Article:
Unemployment in the Great Recession: A Comparison of Germany, Canada, and the United States
Florian Hoffmann, Thomas Lemieux
Journal of Labor Economics,
S1 Part 2
This paper looks at the surprisingly different labor market performance of the United States, Canada, Germany, and several other OECD countries during and after the Great Recession of 2008–9. A first important finding is that the large employment swings in the construction sector linked to the boom and bust in US housing markets is an important factor behind the different labor market performances of the three countries. We also find that cross-country differences among OECD countries are consistent with a conventional Okun relationship linking gross domestic product growth to employment performance.
16.12.2015 • 45/2015
German Economy: Strong domestic demand compensates for weak exports
The upturn of the German economy is expected to gain further momentum as a consequence of strong domestic demand. Real gross domestic product is expected to increase by 1.6% in 2016. Consumer prices are expected to rise by 0.9%. Unemployment is expected to rise slightly because it will take time to integrate refugees into the labour market.
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Financial Integration, Housing, and Economic Volatility
Elena Loutskina, Philip E. Strahan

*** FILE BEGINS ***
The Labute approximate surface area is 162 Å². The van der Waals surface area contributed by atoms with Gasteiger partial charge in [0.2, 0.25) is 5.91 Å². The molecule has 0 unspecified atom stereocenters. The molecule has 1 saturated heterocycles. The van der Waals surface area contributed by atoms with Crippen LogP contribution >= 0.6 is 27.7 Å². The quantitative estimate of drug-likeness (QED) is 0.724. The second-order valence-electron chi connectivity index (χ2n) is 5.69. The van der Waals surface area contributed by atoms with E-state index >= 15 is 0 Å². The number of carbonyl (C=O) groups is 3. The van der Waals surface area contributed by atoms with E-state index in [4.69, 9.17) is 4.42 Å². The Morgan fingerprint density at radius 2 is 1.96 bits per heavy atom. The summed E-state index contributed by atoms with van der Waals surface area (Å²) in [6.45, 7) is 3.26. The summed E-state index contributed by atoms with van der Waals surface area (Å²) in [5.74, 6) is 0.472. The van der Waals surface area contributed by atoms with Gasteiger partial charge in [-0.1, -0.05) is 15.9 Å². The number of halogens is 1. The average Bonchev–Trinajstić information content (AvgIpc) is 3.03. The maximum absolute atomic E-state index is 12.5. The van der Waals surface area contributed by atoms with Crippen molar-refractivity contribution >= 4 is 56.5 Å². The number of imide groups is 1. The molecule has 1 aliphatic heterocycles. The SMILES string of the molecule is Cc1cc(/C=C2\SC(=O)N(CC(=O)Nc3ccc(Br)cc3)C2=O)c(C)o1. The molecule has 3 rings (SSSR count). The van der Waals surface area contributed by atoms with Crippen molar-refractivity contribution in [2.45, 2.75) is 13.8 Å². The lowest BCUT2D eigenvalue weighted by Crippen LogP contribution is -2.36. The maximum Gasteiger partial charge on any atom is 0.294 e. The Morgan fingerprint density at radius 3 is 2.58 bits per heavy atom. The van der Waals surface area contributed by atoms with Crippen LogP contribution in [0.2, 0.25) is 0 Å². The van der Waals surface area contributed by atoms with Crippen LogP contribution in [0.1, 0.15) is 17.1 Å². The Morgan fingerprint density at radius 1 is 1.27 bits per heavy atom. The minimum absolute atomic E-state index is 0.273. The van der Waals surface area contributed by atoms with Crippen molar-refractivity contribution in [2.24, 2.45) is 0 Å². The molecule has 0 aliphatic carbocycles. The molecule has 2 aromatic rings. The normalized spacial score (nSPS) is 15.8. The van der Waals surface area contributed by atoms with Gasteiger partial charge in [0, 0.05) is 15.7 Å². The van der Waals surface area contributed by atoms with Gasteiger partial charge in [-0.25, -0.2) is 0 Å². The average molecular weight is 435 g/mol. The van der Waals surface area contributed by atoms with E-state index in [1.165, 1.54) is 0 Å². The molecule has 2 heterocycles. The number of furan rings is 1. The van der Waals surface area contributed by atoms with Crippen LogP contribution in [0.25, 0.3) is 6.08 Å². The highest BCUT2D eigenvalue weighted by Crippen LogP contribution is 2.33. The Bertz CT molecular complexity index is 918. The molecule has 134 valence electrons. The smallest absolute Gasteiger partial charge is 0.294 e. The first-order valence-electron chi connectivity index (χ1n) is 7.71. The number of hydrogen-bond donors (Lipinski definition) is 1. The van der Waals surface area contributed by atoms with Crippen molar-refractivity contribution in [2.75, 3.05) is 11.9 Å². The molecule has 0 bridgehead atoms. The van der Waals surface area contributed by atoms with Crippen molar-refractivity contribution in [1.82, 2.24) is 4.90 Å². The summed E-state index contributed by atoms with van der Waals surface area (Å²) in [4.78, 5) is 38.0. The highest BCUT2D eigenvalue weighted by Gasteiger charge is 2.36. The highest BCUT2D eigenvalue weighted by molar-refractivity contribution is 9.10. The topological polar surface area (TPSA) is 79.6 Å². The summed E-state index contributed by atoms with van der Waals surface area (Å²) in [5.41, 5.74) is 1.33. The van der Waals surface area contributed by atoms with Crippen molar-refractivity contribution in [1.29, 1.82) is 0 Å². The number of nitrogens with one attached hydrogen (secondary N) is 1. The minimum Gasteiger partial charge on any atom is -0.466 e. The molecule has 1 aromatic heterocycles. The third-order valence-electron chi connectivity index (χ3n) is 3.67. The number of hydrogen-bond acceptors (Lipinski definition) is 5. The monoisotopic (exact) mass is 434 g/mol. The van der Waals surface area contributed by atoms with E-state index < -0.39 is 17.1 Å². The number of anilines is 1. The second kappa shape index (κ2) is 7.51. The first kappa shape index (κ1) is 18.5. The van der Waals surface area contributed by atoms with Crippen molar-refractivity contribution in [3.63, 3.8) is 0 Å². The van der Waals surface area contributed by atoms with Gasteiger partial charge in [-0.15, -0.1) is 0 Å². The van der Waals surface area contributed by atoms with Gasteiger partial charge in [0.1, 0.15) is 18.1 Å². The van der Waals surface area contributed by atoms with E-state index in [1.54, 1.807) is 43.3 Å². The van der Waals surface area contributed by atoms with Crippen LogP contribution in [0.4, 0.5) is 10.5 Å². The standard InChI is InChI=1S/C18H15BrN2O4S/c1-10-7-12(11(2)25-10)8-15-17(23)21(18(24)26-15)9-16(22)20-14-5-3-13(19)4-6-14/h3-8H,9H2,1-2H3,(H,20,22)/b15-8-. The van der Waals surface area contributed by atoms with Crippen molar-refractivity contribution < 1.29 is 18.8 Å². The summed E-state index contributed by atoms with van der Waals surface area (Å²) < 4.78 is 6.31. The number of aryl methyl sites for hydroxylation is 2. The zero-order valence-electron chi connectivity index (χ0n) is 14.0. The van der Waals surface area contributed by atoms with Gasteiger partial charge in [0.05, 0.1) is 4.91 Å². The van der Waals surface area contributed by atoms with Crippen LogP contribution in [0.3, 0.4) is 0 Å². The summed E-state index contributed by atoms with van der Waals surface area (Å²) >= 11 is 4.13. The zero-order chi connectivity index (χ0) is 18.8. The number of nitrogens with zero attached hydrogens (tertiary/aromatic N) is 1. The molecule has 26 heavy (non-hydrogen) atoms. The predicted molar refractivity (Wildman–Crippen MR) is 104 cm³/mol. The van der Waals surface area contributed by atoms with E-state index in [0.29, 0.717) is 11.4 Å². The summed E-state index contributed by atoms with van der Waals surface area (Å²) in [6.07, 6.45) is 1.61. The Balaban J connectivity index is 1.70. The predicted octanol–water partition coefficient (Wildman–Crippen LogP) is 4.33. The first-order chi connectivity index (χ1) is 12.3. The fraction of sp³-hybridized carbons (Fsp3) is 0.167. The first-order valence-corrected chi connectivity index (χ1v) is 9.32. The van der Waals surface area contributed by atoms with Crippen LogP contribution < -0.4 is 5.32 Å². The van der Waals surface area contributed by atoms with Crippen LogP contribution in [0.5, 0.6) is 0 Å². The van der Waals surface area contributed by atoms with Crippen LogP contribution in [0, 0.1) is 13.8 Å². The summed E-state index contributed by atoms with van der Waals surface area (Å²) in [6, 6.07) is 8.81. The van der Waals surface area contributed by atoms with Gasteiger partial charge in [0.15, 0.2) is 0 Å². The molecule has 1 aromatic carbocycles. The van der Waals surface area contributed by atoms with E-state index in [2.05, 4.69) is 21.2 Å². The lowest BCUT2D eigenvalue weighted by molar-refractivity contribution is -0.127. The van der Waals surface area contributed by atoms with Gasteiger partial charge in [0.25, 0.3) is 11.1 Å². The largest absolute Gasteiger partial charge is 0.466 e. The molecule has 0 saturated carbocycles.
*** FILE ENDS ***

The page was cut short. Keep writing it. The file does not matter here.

Journal of Financial Economics,
The Great Recession illustrates the sensitivity of the economy to housing. This paper shows that financial integration, fostered by securitization and nationwide branching, amplified the positive effect of housing price shocks on the economy during the 1994–2006 period. We exploit variation in credit supply subsidies across local markets from government-sponsored enterprises to measure housing price changes unrelated to fundamentals. Using this instrument, we find that house price shocks spur economic growth. The effect is larger in localities more financially integrated, through both secondary loan market and bank branch networks. Financial integration thus raised the effect of collateral shocks on local economies, increasing economic volatility.
Understanding the Great Recession
Mathias Trabandt, Lawrence J. Christiano, Martin S. Eichenbaum
American Economic Journal: Macroeconomics,
We argue that the vast bulk of movements in aggregate real economic activity during the Great Recession were due to financial frictions. We reach this conclusion by looking through the lens of an estimated New Keynesian model in which firms face moderate degrees of price rigidities, no nominal rigidities in wages, and a binding zero lower bound constraint on the nominal interest rate. Our model does a good job of accounting for the joint behavior of labor and goods markets, as well as inflation, during the Great Recession. According to the model the observed fall in total factor productivity and the rise in the cost of working capital played critical roles in accounting for the small drop in inflation that occurred during the Great Recession.